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Therese Raquin was first published in 1868, not in book form, but in serial form in the French magazine 'L'Artiste'. It was Emile Zola's third novel and it's storylines of murder and adultery were quite scandalous at the time. The novel tells the tale of Therese Raquin, who is pressured by her aunt into marrying her first cousin, Camille. Not entirely happy with this arrangement, Therese starts an affair with Laurent, her husbands friend. They realise that to be together means Camille needs to be disposed of, and they drown him. However, the aftermath is not one of sunshine and roses, but guilt, fights, and eventually suicide.
This book has 203 pages in the PDF version, and was originally published in 1868; this is a translation by Ernest Alfred Vizetelly.
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Excerpt from 'Therese Raquin'
At the end of the Rue Guenegaud, coming from the quays, you find the Arcade of the Pont Neuf, a sort of narrow, dark corridor running from the Rue Mazarine to the Rue de Seine. This arcade, at the most, is thirty paces long by two in breadth. It is paved with worn, loose, yellowish tiles which are never free from acrid damp. The square panes of glass forming the roof, are black with filth.
On fine days in the summer, when the streets are burning with heavy sun, whitish light falls from the dirty glazing overhead to drag miserably through the arcade. On nasty days in winter, on foggy mornings, the glass throws nothing but darkness on the sticky tiles—unclean and abominable gloom.
To the left are obscure, low, dumpy shops whence issue puffs of air as cold as if coming from a cellar. Here are dealers in toys, cardboard boxes, second-hand books. The articles displayed in their windows are covered with dust, and owing to the prevailing darkness, can only be perceived indistinctly. The shop fronts, formed of small panes of glass, streak the goods with a peculiar greenish reflex. Beyond, behind the display in the windows, the dim interiors resemble a number of lugubrious cavities animated by fantastic forms.
To the right, along the whole length of the arcade, extends a wall against which the shopkeepers opposite have stuck some small cupboards. Objects without a name, goods forgotten for twenty years, are spread out there on thin shelves painted a horrible brown colour. A dealer in imitation jewelry has set up shop in one of these cupboards, and there sells fifteen sous rings, delicately set out on a cushion of blue velvet at the bottom of a mahogany box.
Above the glazed cupboards, ascends the roughly plastered black wall, looking as if covered with leprosy, and all seamed with defacements.
The Arcade of the Pont Neuf is not a place for a stroll. You take it to make a short cut, to gain a few minutes. It is traversed by busy people whose sole aim is to go quick and straight before them. You see apprentices there in their working-aprons, work-girls taking home their work, persons of both sexes with parcels under their arms. There are also old men who drag themselves forward in the sad gloaming that falls from the glazed roof, and bands of small children who come to the arcade on leaving school, to make a noise by stamping their feet on the tiles as they run along. Throughout the day a sharp hurried ring of footsteps resounds on the stone with irritating irregularity. Nobody speaks, nobody stays there, all hurry about their business with bent heads, stepping out rapidly, without taking a single glance at the shops. The tradesmen observe with an air of alarm, the passers-by who by a miracle stop before their windows.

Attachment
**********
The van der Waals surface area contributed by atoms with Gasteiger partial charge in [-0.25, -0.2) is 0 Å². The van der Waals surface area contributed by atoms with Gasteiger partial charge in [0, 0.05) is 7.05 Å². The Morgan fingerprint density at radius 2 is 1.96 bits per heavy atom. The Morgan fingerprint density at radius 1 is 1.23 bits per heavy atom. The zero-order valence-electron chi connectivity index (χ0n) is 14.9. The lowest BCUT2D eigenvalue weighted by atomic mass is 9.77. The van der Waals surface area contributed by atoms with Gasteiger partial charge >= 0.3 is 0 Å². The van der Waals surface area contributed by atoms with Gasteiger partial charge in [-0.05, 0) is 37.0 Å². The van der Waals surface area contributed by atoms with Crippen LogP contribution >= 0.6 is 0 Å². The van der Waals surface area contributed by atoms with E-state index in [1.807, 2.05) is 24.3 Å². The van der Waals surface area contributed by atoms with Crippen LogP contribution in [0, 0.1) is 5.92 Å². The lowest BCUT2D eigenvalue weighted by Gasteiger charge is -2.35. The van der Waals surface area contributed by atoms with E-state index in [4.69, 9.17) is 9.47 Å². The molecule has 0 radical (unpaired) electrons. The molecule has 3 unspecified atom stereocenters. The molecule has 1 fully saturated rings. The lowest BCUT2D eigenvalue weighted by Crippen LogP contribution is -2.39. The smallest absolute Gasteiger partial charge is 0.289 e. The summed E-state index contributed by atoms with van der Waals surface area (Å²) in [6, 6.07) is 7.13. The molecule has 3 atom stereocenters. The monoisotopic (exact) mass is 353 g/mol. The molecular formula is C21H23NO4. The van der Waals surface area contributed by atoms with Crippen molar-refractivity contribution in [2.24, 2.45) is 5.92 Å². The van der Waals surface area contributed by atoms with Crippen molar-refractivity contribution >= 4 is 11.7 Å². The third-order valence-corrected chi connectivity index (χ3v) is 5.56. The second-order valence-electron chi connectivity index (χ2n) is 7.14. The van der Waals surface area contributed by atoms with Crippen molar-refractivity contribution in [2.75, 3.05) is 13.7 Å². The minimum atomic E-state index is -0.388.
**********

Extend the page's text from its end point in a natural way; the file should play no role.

The arcade is lit at night by three gas burners, enclosed in heavy square lanterns. These jets of gas, hanging from the glazed roof whereon they cast spots of fawn-coloured light, shed around them circles of pale glimmer that seem at moments to disappear. The arcade now assumes the aspect of a regular cut-throat alley. Great shadows stretch along the tiles, damp puffs of air enter from the street. Anyone might take the place for a subterranean gallery indistinctly lit-up by three funeral lamps. The tradespeople for all light are contented with the faint rays which the gas burners throw upon their windows. Inside their shops, they merely have a lamp with a shade, which they place at the corner of their counter, and the passer-by can then distinguish what the depths of these holes sheltering night in the daytime, contain. On this blackish line of shop fronts, the windows of a cardboard-box maker are flaming: two schist-lamps pierce the shadow with a couple of yellow flames. And, on the other side of the arcade a candle, stuck in the middle of an argand lamp glass, casts glistening stars into the box of imitation jewelry. The dealer is dozing in her cupboard, with her hands hidden under her shawl.
A few years back, opposite this dealer, stood a shop whose bottle-green woodwork excreted damp by all its cracks. On the signboard, made of a long narrow plank, figured, in black letters the word: MERCERY. And on one of the panes of glass in the door was written, in red, the name of a woman: Therese Raquin. To right and left were deep show cases, lined with blue paper.
During the daytime the eye could only distinguish the display of goods, in a soft, obscured light.
On one side were a few linen articles: crimped tulle caps at two and three francs apiece, muslin sleeves and collars: then undervests, stockings, socks, braces. Each article had grown yellow and crumpled, and hung lamentably suspended from a wire hook. The window, from top to bottom, was filled in this manner with whitish bits of clothing, which took a lugubrious aspect in the transparent obscurity. The new caps, of brighter whiteness, formed hollow spots on the blue paper covering the shelves. And the coloured socks hanging on an iron rod, contributed sombre notes to the livid and vague effacement of the muslin.